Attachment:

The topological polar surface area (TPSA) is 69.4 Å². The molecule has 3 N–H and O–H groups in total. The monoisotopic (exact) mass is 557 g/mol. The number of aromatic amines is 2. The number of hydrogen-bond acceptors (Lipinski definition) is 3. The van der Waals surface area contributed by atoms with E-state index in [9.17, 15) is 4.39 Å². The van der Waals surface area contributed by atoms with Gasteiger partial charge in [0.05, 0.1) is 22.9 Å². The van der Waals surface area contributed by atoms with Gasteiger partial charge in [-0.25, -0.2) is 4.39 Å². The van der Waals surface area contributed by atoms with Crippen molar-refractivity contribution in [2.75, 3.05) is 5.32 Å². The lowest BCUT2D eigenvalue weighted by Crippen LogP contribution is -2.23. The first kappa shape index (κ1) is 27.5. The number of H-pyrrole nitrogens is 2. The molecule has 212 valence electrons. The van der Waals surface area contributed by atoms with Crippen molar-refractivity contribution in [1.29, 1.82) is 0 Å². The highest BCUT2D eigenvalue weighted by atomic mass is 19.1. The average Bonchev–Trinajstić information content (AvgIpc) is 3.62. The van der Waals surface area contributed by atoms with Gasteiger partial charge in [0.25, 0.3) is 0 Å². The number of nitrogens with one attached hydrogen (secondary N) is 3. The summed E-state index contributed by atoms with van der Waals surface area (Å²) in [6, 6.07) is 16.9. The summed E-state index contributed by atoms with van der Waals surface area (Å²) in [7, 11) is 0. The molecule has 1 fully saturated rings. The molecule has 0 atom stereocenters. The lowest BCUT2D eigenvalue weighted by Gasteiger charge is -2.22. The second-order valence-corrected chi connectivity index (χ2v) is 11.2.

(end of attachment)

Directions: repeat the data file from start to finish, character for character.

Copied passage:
The topological polar surface area (TPSA) is 69.4 Å². The molecule has 3 N–H and O–H groups in total. The monoisotopic (exact) mass is 557 g/mol. The number of aromatic amines is 2. The number of hydrogen-bond acceptors (Lipinski definition) is 3. The van der Waals surface area contributed by atoms with E-state index in [9.17, 15) is 4.39 Å². The van der Waals surface area contributed by atoms with Gasteiger partial charge in [0.05, 0.1) is 22.9 Å². The van der Waals surface area contributed by atoms with Gasteiger partial charge in [-0.25, -0.2) is 4.39 Å². The van der Waals surface area contributed by atoms with Crippen molar-refractivity contribution in [2.75, 3.05) is 5.32 Å². The lowest BCUT2D eigenvalue weighted by Crippen LogP contribution is -2.23. The first kappa shape index (κ1) is 27.5. The number of H-pyrrole nitrogens is 2. The molecule has 212 valence electrons. The van der Waals surface area contributed by atoms with Crippen molar-refractivity contribution in [1.29, 1.82) is 0 Å². The highest BCUT2D eigenvalue weighted by atomic mass is 19.1. The average Bonchev–Trinajstić information content (AvgIpc) is 3.62. The van der Waals surface area contributed by atoms with Gasteiger partial charge in [0.25, 0.3) is 0 Å². The number of nitrogens with one attached hydrogen (secondary N) is 3. The summed E-state index contributed by atoms with van der Waals surface area (Å²) in [6, 6.07) is 16.9. The summed E-state index contributed by atoms with van der Waals surface area (Å²) in [7, 11) is 0. The molecule has 1 fully saturated rings. The molecule has 0 atom stereocenters. The lowest BCUT2D eigenvalue weighted by Gasteiger charge is -2.22. The second-order valence-corrected chi connectivity index (χ2v) is 11.2.